The Gloop: An Easier way of Managing SQL Server Documentation

Here, in this blog, I’m continuing a theme that I started in a previous blog, ‘What’s in that database? Getting information about routines’.

In that blog, I just wanted to provide a few examples of extracting metadata from SQL Server into Powershell and hinting about why one might want to do it. I’ll now show how to save the details of the metadata of your database, including tables and routines, in JSON files. Then I’ll demonstrate how to change and add to the descriptions of database objects and saving them to the database.

Metadata extract files are handy for documentation, study, cataloguing and change-tracking. This type of file supplements source because it can record configuration, permissions, dependencies and documentation much more clearly. It is a good way of making a start with documenting your database.

Here is a sample of a json metadata file (from AdventureWorks 2016). It was generated using GloopCollectionOfObjects.sql that is here in Github, and is being viewed in JSONBuddy. I use this format of JSON, a collection of documents representing SQL Server base objects (no parent objects) when I need to read the contents into MongoDB. The term ‘Gloop’ refers to a large query that, you’d have thought, would be better off as a procedure. Here is a typical sample of the output.

Ok. Those descriptions make a huge difference to readability. I want to be able to edit them in JSON and save them back to the database. OK. We can do that. I use #ParseJSONMetadataToUpdateTheDocumentation which is in the GitHub folder. It is a temporary stored procedure. We can either use this from a SQL batch or call it in SQL using PowerShell.

Without wishing to change our AdventureWorks file, We’ll open up a sample file called ‘Customers’ and add some descriptions. In this next screendump, I’m adding a description to a table called Customer.note

Then we save the file and execute this code.


Why 2? I added a description to a column as well.

… and we can check to make sure that the right thing got changed.

If we delete all the extended properties and then re-run the batch we get this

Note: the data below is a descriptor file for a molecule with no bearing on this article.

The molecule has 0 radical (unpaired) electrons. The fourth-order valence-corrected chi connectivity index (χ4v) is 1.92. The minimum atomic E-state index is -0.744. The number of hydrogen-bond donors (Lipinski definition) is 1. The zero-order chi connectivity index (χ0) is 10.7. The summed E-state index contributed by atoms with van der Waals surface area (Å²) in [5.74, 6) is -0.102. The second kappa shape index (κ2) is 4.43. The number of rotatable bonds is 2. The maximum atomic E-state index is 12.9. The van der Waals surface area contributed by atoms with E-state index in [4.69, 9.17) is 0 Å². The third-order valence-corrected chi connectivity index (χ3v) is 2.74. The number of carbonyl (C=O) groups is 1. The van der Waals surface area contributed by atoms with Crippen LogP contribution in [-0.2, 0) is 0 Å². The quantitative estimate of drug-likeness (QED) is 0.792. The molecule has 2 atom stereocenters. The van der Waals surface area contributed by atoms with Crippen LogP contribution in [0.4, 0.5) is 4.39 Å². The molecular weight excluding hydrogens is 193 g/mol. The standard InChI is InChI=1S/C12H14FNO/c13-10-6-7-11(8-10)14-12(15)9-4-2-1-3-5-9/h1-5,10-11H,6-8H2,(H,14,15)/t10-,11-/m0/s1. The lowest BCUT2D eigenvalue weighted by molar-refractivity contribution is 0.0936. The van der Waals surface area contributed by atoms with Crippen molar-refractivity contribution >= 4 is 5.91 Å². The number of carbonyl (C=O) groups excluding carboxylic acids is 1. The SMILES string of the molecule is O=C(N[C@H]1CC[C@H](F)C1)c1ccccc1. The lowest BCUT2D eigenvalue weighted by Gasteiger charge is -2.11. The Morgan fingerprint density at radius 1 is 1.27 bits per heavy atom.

Phew, they are all back in there.

What’s the best way to execute and write out the SQL Gloop query to get the metadata extract in the first place? It can be done in SQL, but once you’ve decided that you need to work on a whole collection of servers and their databases, or you have a regular database chore to do that involves saving to files, it is worth considering doing the chore in SQL, but using a PowerShell task that can be scheduled. I’ve included the code for this on Github called RunSQLScript.ps1

In my previous Blog, I introduced the idea of getting metadata about your database using SQL, and saving the contents into a directory, but I didn’t really go into the details about how you run such code. I also mentioned that, if you are running the same task on a number of databases, there is no shame attached to running a large query to extract the metadata from your databases. I referred to this as a ‘Gloop’. The reason for doing so is that you can run it on a number of databases but leave no trace of utility procedures on them, not even a temporary stored procedure. GloopCollectionOfObjects.sql is one of these and I’ve added others to the Github site that were written for other purposes.

Developing other uses for Metadata extracts

There are several good uses for metadata extracts of database objects and their associated columns, indexes, parameters and return values. The main reason I have for wanting to do this is to see what’s been properly documented in the database and where something is missing, adding it. There are plenty of other uses. What you collect depends on the nature and purpose of your task. I’ve added some sample Gloop queries to deliver different formats of JSON files. Beware, though, that you can’t save the documentation without altering the SQL code in the temporary procedure that shreds it into a relational table.